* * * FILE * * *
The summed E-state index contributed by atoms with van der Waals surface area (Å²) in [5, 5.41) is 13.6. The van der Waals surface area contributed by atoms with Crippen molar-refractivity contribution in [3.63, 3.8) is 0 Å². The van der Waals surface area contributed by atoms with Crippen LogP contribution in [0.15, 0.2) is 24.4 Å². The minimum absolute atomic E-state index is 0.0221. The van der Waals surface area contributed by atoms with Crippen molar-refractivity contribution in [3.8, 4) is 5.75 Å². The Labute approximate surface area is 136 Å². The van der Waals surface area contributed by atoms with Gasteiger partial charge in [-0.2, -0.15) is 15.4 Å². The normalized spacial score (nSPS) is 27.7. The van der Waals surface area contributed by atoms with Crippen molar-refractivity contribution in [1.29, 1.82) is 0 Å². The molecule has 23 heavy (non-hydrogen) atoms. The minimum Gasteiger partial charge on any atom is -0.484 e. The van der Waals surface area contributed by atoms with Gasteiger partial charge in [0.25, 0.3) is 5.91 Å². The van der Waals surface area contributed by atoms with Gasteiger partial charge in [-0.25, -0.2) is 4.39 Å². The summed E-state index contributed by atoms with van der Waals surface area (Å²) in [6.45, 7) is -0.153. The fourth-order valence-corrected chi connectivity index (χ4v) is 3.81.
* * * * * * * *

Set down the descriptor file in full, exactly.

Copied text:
The summed E-state index contributed by atoms with van der Waals surface area (Å²) in [5, 5.41) is 13.6. The van der Waals surface area contributed by atoms with Crippen molar-refractivity contribution in [3.63, 3.8) is 0 Å². The van der Waals surface area contributed by atoms with Crippen LogP contribution in [0.15, 0.2) is 24.4 Å². The minimum absolute atomic E-state index is 0.0221. The van der Waals surface area contributed by atoms with Crippen molar-refractivity contribution in [3.8, 4) is 5.75 Å². The Labute approximate surface area is 136 Å². The van der Waals surface area contributed by atoms with Gasteiger partial charge in [-0.2, -0.15) is 15.4 Å². The normalized spacial score (nSPS) is 27.7. The van der Waals surface area contributed by atoms with Crippen molar-refractivity contribution in [1.29, 1.82) is 0 Å². The molecule has 23 heavy (non-hydrogen) atoms. The minimum Gasteiger partial charge on any atom is -0.484 e. The van der Waals surface area contributed by atoms with Gasteiger partial charge in [0.25, 0.3) is 5.91 Å². The van der Waals surface area contributed by atoms with Gasteiger partial charge in [-0.25, -0.2) is 4.39 Å². The summed E-state index contributed by atoms with van der Waals surface area (Å²) in [6.45, 7) is -0.153. The fourth-order valence-corrected chi connectivity index (χ4v) is 3.81.